Early intervention in autism can make a tremendous impact on the progress and development of a child. Now, new research is on the forefront of making it possible to screen for autism even earlier in children using a technology known as LENA (Language Environment Analysis). LENA, a digital language processor and language analysis software, is being used to analyze the twelve parameters of verbal development in infants just as they are beginning to talk. This can result in the detection of autism as well as language delays.
The interest in LENA and vocal analysis was sparked when researchers found that pre-verbal vocalizations of infants with autism are distinctly different from normally developing children. The LENA processor itself is a small device than can fit discreetly in specially designed clothing. It can be taken anywhere and thus can stay with the child throughout the day and record every sound that is made by the child.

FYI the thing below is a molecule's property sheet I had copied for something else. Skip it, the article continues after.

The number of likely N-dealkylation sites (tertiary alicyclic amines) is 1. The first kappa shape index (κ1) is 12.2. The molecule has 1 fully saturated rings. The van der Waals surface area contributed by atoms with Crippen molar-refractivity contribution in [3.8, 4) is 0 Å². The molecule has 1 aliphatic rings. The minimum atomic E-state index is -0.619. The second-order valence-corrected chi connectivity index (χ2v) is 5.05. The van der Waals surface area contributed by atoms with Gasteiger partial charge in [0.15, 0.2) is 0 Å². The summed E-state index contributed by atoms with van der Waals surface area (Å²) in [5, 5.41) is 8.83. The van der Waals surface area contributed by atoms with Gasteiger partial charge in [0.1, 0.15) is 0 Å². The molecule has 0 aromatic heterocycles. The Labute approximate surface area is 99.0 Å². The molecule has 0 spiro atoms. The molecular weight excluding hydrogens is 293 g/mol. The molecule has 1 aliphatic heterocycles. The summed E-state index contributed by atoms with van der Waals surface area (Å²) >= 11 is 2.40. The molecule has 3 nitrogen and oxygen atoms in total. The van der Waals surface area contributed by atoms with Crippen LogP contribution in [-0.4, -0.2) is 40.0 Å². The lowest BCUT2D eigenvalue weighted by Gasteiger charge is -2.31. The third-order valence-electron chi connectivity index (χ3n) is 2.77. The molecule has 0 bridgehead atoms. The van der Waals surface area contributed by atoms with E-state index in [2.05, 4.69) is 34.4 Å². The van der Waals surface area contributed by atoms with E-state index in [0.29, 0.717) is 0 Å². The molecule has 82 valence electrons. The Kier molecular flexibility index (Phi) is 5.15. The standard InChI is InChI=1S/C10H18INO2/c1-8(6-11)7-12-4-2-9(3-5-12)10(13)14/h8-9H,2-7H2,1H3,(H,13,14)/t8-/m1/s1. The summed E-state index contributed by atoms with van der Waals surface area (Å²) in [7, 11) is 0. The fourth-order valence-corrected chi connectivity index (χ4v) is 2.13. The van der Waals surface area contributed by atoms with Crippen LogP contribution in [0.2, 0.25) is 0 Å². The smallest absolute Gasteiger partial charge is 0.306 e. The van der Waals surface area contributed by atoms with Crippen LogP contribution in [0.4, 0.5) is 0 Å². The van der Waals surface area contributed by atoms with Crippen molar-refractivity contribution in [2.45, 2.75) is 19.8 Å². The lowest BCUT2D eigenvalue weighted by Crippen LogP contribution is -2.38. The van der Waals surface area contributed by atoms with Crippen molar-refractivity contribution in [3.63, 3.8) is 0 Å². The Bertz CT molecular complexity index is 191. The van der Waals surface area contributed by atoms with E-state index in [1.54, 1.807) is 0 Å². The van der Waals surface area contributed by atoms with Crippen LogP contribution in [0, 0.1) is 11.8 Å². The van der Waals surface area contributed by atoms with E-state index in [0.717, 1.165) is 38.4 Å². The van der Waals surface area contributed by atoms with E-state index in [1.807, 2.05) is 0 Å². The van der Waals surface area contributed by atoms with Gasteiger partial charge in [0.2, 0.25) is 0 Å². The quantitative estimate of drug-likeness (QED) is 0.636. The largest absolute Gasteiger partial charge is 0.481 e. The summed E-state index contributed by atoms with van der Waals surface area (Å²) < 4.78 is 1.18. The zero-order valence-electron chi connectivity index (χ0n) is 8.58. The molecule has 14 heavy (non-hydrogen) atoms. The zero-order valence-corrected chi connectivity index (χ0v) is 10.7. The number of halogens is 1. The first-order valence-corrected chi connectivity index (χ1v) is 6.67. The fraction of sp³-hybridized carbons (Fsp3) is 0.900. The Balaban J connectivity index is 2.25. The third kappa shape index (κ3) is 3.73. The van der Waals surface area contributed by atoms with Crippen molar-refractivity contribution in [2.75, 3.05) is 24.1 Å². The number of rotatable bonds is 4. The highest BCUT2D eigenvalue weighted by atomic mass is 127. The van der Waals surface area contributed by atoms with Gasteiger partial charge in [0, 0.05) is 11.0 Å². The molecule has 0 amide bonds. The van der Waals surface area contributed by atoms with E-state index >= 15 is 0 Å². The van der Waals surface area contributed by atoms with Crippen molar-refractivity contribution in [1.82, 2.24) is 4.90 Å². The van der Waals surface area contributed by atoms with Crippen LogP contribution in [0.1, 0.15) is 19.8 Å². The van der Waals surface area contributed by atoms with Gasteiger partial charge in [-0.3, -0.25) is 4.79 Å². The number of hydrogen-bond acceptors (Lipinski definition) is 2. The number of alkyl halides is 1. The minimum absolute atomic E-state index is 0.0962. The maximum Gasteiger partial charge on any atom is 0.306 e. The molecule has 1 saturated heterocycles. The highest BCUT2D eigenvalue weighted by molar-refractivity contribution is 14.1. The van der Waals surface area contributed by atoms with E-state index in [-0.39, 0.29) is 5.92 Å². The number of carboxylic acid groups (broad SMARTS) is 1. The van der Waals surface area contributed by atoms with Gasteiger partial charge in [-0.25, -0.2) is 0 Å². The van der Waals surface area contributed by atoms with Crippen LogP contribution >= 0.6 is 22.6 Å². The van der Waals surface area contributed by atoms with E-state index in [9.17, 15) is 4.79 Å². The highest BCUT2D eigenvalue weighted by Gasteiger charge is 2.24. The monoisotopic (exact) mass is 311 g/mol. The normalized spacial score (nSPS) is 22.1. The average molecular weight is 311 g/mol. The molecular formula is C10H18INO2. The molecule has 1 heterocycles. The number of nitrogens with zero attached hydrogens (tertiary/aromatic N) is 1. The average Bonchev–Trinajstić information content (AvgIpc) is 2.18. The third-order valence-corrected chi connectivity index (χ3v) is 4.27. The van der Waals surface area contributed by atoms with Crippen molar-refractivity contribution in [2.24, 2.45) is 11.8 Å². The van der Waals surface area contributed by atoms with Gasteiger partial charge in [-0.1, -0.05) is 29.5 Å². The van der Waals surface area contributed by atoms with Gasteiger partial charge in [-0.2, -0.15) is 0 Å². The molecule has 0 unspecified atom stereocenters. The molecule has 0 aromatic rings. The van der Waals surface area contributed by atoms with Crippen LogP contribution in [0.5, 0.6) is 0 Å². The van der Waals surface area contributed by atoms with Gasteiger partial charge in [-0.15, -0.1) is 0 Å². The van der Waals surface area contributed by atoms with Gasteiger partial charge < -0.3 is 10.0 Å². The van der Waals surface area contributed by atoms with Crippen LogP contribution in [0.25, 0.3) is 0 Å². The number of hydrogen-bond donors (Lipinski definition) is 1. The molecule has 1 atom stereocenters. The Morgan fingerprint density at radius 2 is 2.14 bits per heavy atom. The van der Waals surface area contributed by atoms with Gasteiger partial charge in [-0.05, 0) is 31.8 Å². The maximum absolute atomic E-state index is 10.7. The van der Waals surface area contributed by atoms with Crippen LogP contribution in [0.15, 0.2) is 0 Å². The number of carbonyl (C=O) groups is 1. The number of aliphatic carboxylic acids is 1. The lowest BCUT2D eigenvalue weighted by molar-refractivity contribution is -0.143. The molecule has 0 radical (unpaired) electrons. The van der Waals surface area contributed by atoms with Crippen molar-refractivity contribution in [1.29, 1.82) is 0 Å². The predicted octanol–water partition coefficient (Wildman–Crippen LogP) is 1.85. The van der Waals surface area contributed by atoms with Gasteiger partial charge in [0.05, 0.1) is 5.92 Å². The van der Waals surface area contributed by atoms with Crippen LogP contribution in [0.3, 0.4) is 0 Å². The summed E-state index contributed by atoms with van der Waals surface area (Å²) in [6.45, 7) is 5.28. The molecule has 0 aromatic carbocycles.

Kimbrough Oller, a professor and chair of excellence in audiology and speech language pathology at the University of Memphis led the study with a team of academic professionals. The vocal study was done on 232 children and 1,486 all-day recordings were reviewed. The results showed a definite difference in children with autism and children without the disorder in their syllabification. Syllabification can be heard in the first months of life, and is when children are able to produce well-formed syllables with quick movements of the jaw and tongue during vocalization (National Academy of Sciences). Because the study is based on syllabification and not on words, LENA technology could potentially be used to screen speakers of all languages. This could be very impacting for infants with autism across the globe.